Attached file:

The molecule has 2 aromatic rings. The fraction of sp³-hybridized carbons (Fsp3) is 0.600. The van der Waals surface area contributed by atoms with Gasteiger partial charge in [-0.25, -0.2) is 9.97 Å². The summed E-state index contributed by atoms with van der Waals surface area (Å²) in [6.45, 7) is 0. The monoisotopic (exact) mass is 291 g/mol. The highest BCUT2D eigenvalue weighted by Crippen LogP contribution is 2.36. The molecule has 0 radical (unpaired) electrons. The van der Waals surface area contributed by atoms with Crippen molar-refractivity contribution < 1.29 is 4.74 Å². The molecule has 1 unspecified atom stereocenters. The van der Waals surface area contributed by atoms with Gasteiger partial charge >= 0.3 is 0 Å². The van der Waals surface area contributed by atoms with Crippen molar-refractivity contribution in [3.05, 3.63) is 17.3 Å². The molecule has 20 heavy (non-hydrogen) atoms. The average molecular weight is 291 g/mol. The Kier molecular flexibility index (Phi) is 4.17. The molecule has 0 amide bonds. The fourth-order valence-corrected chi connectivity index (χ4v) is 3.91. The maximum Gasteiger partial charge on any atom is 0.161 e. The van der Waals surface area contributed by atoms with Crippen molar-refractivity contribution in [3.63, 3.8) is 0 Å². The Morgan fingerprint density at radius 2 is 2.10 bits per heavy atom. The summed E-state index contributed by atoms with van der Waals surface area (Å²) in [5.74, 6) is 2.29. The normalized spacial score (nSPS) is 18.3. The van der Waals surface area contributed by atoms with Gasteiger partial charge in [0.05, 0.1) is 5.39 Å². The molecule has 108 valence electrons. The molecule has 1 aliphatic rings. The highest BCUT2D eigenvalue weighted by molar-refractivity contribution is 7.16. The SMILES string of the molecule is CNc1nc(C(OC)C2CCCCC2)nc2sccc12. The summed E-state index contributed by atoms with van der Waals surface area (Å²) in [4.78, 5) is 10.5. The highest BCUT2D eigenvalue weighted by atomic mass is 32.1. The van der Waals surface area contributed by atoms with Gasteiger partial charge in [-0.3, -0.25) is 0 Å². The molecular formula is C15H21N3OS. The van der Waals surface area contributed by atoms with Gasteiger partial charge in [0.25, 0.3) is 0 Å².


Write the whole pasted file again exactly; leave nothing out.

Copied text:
The molecule has 2 aromatic rings. The fraction of sp³-hybridized carbons (Fsp3) is 0.600. The van der Waals surface area contributed by atoms with Gasteiger partial charge in [-0.25, -0.2) is 9.97 Å². The summed E-state index contributed by atoms with van der Waals surface area (Å²) in [6.45, 7) is 0. The monoisotopic (exact) mass is 291 g/mol. The highest BCUT2D eigenvalue weighted by Crippen LogP contribution is 2.36. The molecule has 0 radical (unpaired) electrons. The van der Waals surface area contributed by atoms with Crippen molar-refractivity contribution < 1.29 is 4.74 Å². The molecule has 1 unspecified atom stereocenters. The van der Waals surface area contributed by atoms with Gasteiger partial charge >= 0.3 is 0 Å². The van der Waals surface area contributed by atoms with Crippen molar-refractivity contribution in [3.05, 3.63) is 17.3 Å². The molecule has 20 heavy (non-hydrogen) atoms. The average molecular weight is 291 g/mol. The Kier molecular flexibility index (Phi) is 4.17. The molecule has 0 amide bonds. The fourth-order valence-corrected chi connectivity index (χ4v) is 3.91. The maximum Gasteiger partial charge on any atom is 0.161 e. The van der Waals surface area contributed by atoms with Crippen molar-refractivity contribution in [3.63, 3.8) is 0 Å². The Morgan fingerprint density at radius 2 is 2.10 bits per heavy atom. The summed E-state index contributed by atoms with van der Waals surface area (Å²) in [5.74, 6) is 2.29. The normalized spacial score (nSPS) is 18.3. The van der Waals surface area contributed by atoms with Gasteiger partial charge in [0.05, 0.1) is 5.39 Å². The molecule has 108 valence electrons. The molecule has 1 aliphatic rings. The highest BCUT2D eigenvalue weighted by molar-refractivity contribution is 7.16. The SMILES string of the molecule is CNc1nc(C(OC)C2CCCCC2)nc2sccc12. The summed E-state index contributed by atoms with van der Waals surface area (Å²) in [4.78, 5) is 10.5. The highest BCUT2D eigenvalue weighted by atomic mass is 32.1. The van der Waals surface area contributed by atoms with Gasteiger partial charge in [-0.3, -0.25) is 0 Å². The molecular formula is C15H21N3OS. The van der Waals surface area contributed by atoms with Gasteiger partial charge in [0.25, 0.3) is 0 Å².